The founder of a French breast implant company was sentenced to four years in prison by a Marseille criminal court on Tuesday (December 10) for hiding the true nature of the sub-standard silicone used in implants sold to 300,000 women around the world.

The sentence for Jean-Claude Mas, 74, founder and long-time chief executive of Poly Implant Prothese (PIP), capped a scandal that fuelled worldwide panic in 2011 after France recommended that women with such implants have them removed due to an abnormally high rupture rate.

Once the third-largest global supplier of breast implants, the company was shut in 2010 and its implants ordered off the market after inspectors pursuing a tip-off discovered vats of industrial-grade silicone outside the PIP factory in the southern town of La-Seyne-sur-Mer.

Mas, who had been pursued for aggravated fraud, was also ordered to pay a €75,000 fine.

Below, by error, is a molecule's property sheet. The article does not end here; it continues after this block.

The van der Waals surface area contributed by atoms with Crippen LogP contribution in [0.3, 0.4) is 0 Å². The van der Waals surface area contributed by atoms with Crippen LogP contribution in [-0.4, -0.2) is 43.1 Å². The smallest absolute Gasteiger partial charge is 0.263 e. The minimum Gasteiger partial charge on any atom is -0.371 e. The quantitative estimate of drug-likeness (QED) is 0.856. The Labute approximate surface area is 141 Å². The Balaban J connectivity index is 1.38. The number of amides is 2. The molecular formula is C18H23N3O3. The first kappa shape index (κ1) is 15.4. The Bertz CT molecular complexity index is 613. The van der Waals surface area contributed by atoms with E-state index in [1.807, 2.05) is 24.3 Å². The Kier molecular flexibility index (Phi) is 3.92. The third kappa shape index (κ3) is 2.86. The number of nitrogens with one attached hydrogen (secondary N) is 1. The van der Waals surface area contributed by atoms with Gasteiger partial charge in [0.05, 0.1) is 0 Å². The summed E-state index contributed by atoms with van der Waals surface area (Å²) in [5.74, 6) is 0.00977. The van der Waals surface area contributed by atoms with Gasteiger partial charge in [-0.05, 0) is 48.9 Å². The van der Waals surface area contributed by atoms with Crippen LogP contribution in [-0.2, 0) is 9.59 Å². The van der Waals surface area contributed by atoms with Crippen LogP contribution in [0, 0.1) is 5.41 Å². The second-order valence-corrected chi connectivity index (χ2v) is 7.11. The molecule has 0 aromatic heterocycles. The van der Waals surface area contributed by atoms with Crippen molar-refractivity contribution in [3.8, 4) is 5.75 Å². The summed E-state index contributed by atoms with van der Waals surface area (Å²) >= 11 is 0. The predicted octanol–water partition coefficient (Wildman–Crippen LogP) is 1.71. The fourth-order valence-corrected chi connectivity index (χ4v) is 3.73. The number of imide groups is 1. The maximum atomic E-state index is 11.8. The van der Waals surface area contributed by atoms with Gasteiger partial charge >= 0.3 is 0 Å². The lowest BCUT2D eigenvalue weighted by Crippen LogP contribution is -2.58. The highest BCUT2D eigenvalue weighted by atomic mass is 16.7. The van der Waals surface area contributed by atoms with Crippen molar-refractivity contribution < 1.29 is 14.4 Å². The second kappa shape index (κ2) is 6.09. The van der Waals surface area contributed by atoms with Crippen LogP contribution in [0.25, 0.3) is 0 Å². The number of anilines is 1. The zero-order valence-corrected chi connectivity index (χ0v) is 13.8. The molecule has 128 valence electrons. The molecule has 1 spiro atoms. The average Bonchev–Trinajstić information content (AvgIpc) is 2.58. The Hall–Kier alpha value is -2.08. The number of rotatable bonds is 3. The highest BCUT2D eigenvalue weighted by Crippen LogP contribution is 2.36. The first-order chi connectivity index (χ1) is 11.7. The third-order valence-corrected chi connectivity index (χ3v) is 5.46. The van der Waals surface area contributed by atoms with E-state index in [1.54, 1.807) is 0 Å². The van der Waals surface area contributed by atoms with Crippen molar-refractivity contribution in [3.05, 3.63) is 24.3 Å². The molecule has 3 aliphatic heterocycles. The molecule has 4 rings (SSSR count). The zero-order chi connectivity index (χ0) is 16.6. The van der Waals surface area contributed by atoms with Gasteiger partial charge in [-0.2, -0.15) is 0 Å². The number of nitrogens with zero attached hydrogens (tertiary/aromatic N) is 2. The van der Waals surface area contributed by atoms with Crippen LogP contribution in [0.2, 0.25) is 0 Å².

Four other executives, including the chief financial officer, were sentenced to between one and a half and three years in prison, some of it suspended, and fined.

Mas has admitted using silicone that was never approved by regulators but has insisted the gel he had used since the founding of the company in 1991 was non-toxic.

Health experts insist that no link has been established between PIP implants and breast cancer.

Still, women around the world with PIP implants, whether in Venezuela, France or Britain, rushed to their surgeons after the scandal broke to have them removed, fearing health complications.

Since France recommended removal, some 14,729 women in France have opted for this choice - nearly half of all French women with PIP implants - either due to a problem or out of caution, according to French regulators

Presented by Adam Justice